We live in an age where everything – even mountain biking – is recorded and shared. Plenty of riders own the best action camera for mountain biking, even if part of the appeal of heading out of town on your mountain bike is to escape from a device-saturated world.
Action cameras have mirrored all other digital device technologies by evolving with impressive speed (and there are plenty of other apps for mountain biking to try out). Since the original GoPro, there have been almost 20 new iterations, and the market for the best action camera for mountain biking is now wonderfully diverse, with many options.
And it’s not all just for fun and bragging rights. There’s no better way to learn a new trail before riding it than meticulously replaying somebody else’s footage.
For coaches and riders wishing to improve their cornering and technical riding posture, video of you doing it wrong is a lot stronger evidence for correction than some cursory words of advice. And for new riders watching how experienced riders tackle all types of mountain bike trail can be handy and inspirational.
We found the best overall was the GoPro Hero11 Black which was packed with a raft of great new features, while the best value-for-money option was its predecessor, the GoPro Hero10 Black which is packed with market-leading bells and whistles and is widely available at a serious discount.
Continue reading to see our list of the best action cameras for mountain biking. Then check out our buying advice at the bottom of the article for some tips on what to look for when it comes to choosing the best option for your riding needs.
Best action cameras for mountain biking
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As competition to be the best action camera for mountain biking keeps increasing, GoPro has to keep upping its game in order to stay on the top of the pile.
While some releases haven't always lived up to the hype (the less said about the Hero5 series the better) the new Hero11 Black camera is fantastic and brings with it loads of great new features, including improved image stabilization.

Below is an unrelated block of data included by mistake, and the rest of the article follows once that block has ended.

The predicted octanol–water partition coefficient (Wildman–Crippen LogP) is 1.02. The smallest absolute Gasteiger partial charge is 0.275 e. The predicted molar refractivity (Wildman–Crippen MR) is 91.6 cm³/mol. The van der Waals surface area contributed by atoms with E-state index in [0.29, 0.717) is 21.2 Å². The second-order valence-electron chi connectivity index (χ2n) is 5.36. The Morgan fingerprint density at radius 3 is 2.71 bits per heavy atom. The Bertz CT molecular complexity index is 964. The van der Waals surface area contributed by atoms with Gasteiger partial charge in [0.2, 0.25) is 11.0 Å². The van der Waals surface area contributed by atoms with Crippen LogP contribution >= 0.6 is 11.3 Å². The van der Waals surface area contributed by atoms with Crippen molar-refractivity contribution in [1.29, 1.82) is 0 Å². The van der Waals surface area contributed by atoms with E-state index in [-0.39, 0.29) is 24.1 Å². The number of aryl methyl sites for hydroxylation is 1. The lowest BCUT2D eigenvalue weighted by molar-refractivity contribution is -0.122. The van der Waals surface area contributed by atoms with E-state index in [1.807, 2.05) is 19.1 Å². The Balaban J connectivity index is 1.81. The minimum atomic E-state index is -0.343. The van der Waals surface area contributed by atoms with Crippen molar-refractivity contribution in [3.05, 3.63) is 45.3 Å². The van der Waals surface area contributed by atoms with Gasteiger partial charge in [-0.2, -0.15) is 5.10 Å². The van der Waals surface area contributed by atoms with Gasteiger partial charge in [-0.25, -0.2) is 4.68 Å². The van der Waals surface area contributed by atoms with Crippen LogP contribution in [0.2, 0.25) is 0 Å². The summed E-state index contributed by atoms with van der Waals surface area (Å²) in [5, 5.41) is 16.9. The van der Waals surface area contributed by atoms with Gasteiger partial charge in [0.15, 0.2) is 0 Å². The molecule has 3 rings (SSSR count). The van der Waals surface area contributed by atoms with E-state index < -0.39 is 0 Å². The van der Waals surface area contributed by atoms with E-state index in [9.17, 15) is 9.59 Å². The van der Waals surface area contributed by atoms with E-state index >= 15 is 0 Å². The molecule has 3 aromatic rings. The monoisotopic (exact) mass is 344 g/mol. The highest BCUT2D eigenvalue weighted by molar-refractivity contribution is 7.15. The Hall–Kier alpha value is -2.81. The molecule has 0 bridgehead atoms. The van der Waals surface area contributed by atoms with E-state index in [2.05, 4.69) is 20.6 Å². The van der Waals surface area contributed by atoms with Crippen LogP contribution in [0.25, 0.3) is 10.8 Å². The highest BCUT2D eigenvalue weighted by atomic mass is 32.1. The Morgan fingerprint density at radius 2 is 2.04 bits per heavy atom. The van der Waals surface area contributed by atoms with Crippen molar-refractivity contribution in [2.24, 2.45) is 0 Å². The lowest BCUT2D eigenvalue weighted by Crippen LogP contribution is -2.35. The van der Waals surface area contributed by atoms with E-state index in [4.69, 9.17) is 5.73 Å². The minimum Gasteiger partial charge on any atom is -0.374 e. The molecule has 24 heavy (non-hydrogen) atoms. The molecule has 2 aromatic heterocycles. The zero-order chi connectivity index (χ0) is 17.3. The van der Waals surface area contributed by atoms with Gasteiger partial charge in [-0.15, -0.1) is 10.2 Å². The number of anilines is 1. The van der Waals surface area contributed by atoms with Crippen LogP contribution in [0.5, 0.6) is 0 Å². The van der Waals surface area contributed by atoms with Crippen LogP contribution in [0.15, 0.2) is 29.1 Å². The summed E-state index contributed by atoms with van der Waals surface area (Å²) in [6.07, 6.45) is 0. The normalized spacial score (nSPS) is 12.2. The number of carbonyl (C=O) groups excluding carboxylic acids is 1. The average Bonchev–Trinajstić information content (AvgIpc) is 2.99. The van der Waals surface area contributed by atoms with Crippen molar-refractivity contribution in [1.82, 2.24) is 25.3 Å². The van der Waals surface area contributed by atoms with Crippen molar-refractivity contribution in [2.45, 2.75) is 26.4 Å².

At the center of the flagship GoPro Hero11 Black update is a brand-new larger 8:7 ratio sensor. Other than an upgrade in photo quality, the new sensor doesn't bring any improvement in video resolution. What this almost-square 1/1/9-inch sensor does offer, though, are some really useful features.
There's a new Hyperview (141-degree FOV) digital lens and Horizon Lock (up to 2.7K) is built in, rather than needing an extra piece of hardware. Once you've got your footage, you can crop your video to 9:16 for TikTok, 1:1 for Instagram, and 16:9 for YouTube without losing any quality.
A bigger sensor also means improved image stabilization thanks to the latest HyperSmooth 5.0 software, so you'll always be able to focus on the action.
The Hero11 Black looks identical to previous generations (if it ain't broke, don't fix it!) but inside you get GoPro's Enduro battery as standard, which not only increases battery life, but cold-weather performance too.
The Hero10 might have been bumped off the top spot by its successor, but that doesn't mean this model isn't still a worthwhile consideration.
Its features are rock solid – video quality and Hypersmooth 4.0 image stabilization are still some of the best available – and if you aren't into the 360-horizon-lock look or interested in sharing your video clips across a variety of different social media platforms, then the Hero10 is going to offer you much the same as the Hero11.
You don't get GoPro's new Enduro battery as standard with the Hero10, but it's only a $25 / £25 upgrade if you need the added battery life or cold-weather performance.